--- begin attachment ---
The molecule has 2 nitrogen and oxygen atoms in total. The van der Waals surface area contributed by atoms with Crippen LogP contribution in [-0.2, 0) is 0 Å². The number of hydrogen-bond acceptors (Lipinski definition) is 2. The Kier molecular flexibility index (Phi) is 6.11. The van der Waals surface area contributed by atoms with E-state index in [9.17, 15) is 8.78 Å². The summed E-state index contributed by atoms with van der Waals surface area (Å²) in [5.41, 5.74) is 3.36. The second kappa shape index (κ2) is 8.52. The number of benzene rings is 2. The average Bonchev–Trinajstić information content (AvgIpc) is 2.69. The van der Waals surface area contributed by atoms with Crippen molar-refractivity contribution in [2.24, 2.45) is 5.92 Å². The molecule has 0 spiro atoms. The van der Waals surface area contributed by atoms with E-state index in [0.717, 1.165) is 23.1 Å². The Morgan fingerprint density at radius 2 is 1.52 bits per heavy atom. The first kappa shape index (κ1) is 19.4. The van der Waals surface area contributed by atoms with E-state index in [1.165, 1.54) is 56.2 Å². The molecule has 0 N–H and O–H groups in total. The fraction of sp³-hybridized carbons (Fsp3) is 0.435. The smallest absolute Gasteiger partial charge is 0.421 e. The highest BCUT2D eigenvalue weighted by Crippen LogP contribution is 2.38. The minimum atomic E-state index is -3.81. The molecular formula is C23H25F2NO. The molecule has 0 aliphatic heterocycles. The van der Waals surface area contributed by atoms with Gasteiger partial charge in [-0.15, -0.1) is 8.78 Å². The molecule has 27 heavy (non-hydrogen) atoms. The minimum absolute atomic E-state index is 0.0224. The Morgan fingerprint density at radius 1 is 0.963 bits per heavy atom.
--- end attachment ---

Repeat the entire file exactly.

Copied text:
The molecule has 2 nitrogen and oxygen atoms in total. The van der Waals surface area contributed by atoms with Crippen LogP contribution in [-0.2, 0) is 0 Å². The number of hydrogen-bond acceptors (Lipinski definition) is 2. The Kier molecular flexibility index (Phi) is 6.11. The van der Waals surface area contributed by atoms with E-state index in [9.17, 15) is 8.78 Å². The summed E-state index contributed by atoms with van der Waals surface area (Å²) in [5.41, 5.74) is 3.36. The second kappa shape index (κ2) is 8.52. The number of benzene rings is 2. The average Bonchev–Trinajstić information content (AvgIpc) is 2.69. The van der Waals surface area contributed by atoms with Crippen molar-refractivity contribution in [2.24, 2.45) is 5.92 Å². The molecule has 0 spiro atoms. The van der Waals surface area contributed by atoms with E-state index in [0.717, 1.165) is 23.1 Å². The Morgan fingerprint density at radius 2 is 1.52 bits per heavy atom. The first kappa shape index (κ1) is 19.4. The van der Waals surface area contributed by atoms with E-state index in [1.165, 1.54) is 56.2 Å². The molecule has 0 N–H and O–H groups in total. The fraction of sp³-hybridized carbons (Fsp3) is 0.435. The smallest absolute Gasteiger partial charge is 0.421 e. The highest BCUT2D eigenvalue weighted by Crippen LogP contribution is 2.38. The minimum atomic E-state index is -3.81. The molecular formula is C23H25F2NO. The molecule has 0 aliphatic heterocycles. The van der Waals surface area contributed by atoms with Gasteiger partial charge in [-0.15, -0.1) is 8.78 Å². The molecule has 27 heavy (non-hydrogen) atoms. The minimum absolute atomic E-state index is 0.0224. The Morgan fingerprint density at radius 1 is 0.963 bits per heavy atom.